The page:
Henry Markham calls IBM’s cat scale brain simulation a hoax. Markham claims that the simulation doesn’t have the 10,000+ differential equations needed to simulate the synapses with fidelity. This argument is a version of the naturalistic fallacy – if Nature requires X to achieve a result, we will have to perform X when replicating the effect.
It is useful to think about the simulation’s level of detail (LOD) in terms of certain thresholds, from most detailed to least detailed:
- Noise level: at this level (call it LODn) the lack of precision is on the order of the noise present in a biological brain. It is not possible to distinguish the functioning of such a simulated brain from the functioning of a biological brain.
- Functional level: at this level (call it LODf) the lack of precision is greater, but the result is functionally similar. There may be some behavior changes, but the overall capabilities (e.g. “intelligence”) are similar.
- Equivalence level: at this level (call it LODe) the precision is even lower, but this is compensated with tweaks to the simulated physiology. The result is equivalent in capabilities, although some characteristics may be very different. For example, the retina can be replaced with a non-biological equivalent.
The computation power required for LODn > LODf > LODe. There are likely order of magnitude differences between the levels.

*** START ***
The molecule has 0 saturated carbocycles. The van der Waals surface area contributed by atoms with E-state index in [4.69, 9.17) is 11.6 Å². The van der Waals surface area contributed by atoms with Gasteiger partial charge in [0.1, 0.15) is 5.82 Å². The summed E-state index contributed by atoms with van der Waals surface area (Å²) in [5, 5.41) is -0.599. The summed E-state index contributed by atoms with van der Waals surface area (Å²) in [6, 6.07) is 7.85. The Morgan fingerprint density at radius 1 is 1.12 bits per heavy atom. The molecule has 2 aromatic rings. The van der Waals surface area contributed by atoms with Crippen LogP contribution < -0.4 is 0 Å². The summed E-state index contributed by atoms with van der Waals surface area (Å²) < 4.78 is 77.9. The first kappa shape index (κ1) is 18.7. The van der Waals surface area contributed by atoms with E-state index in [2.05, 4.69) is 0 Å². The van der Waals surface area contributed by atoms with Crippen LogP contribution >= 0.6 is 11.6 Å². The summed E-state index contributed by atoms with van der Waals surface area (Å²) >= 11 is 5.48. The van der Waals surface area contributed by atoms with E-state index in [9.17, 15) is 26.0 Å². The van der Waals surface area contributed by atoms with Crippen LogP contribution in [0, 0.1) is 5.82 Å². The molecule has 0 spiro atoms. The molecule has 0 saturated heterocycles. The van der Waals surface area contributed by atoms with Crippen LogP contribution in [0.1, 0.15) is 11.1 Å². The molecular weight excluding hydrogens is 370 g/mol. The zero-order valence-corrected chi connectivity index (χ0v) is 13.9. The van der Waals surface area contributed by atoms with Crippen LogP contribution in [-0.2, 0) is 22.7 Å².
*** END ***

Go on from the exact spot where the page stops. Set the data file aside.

If we consider a non-biological example – a digital computer, what does it take to simulate it? It is obviously enough to simulate the logic function. The Markham’s line of reasoning would seem to argue that we have to simulate the voltage gradients and charge movements in each transistor!
In the transistor case, LODn would involve simulating each transistor’s logic function. LODf would involve an instruction set simulation (e.g. the QEMU emulator). LODe would involve using the most convenient instruction set (e.g. x86) and recompiling any software. Clearly, an LODe simulation is several orders of magnitude more efficient.
Markham fails to convince that his preferred level of simulation is required for LODn, never mind the other levels.
One way to find out what levels require is to actually run simulations and compare to physical neural matter. The Blue Brain project aims to do that, although the results are not conclusive yet. It would be good if more research was directed at comparing their simulation to a biological brain. This would make the project more grounded.